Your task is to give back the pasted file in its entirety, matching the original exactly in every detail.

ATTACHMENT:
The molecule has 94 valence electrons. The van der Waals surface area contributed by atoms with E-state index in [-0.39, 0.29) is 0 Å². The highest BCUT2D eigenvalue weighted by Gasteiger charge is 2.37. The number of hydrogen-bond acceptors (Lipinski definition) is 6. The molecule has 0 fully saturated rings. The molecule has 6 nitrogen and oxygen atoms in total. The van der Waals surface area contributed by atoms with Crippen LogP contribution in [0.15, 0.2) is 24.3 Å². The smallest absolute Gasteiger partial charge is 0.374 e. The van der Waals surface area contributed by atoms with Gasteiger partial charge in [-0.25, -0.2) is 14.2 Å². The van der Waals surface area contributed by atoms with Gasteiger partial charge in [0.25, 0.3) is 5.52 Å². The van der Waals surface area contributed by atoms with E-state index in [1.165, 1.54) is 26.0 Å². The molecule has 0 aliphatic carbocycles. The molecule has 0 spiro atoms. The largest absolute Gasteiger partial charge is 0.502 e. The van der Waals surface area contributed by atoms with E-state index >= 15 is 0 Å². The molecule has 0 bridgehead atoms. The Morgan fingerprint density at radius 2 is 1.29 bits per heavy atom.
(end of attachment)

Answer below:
The molecule has 94 valence electrons. The van der Waals surface area contributed by atoms with E-state index in [-0.39, 0.29) is 0 Å². The highest BCUT2D eigenvalue weighted by Gasteiger charge is 2.37. The number of hydrogen-bond acceptors (Lipinski definition) is 6. The molecule has 0 fully saturated rings. The molecule has 6 nitrogen and oxygen atoms in total. The van der Waals surface area contributed by atoms with Crippen LogP contribution in [0.15, 0.2) is 24.3 Å². The smallest absolute Gasteiger partial charge is 0.374 e. The van der Waals surface area contributed by atoms with Gasteiger partial charge in [-0.25, -0.2) is 14.2 Å². The van der Waals surface area contributed by atoms with Gasteiger partial charge in [0.25, 0.3) is 5.52 Å². The van der Waals surface area contributed by atoms with E-state index in [1.165, 1.54) is 26.0 Å². The molecule has 0 aliphatic carbocycles. The molecule has 0 spiro atoms. The largest absolute Gasteiger partial charge is 0.502 e. The van der Waals surface area contributed by atoms with E-state index >= 15 is 0 Å². The molecule has 0 bridgehead atoms. The Morgan fingerprint density at radius 2 is 1.29 bits per heavy atom.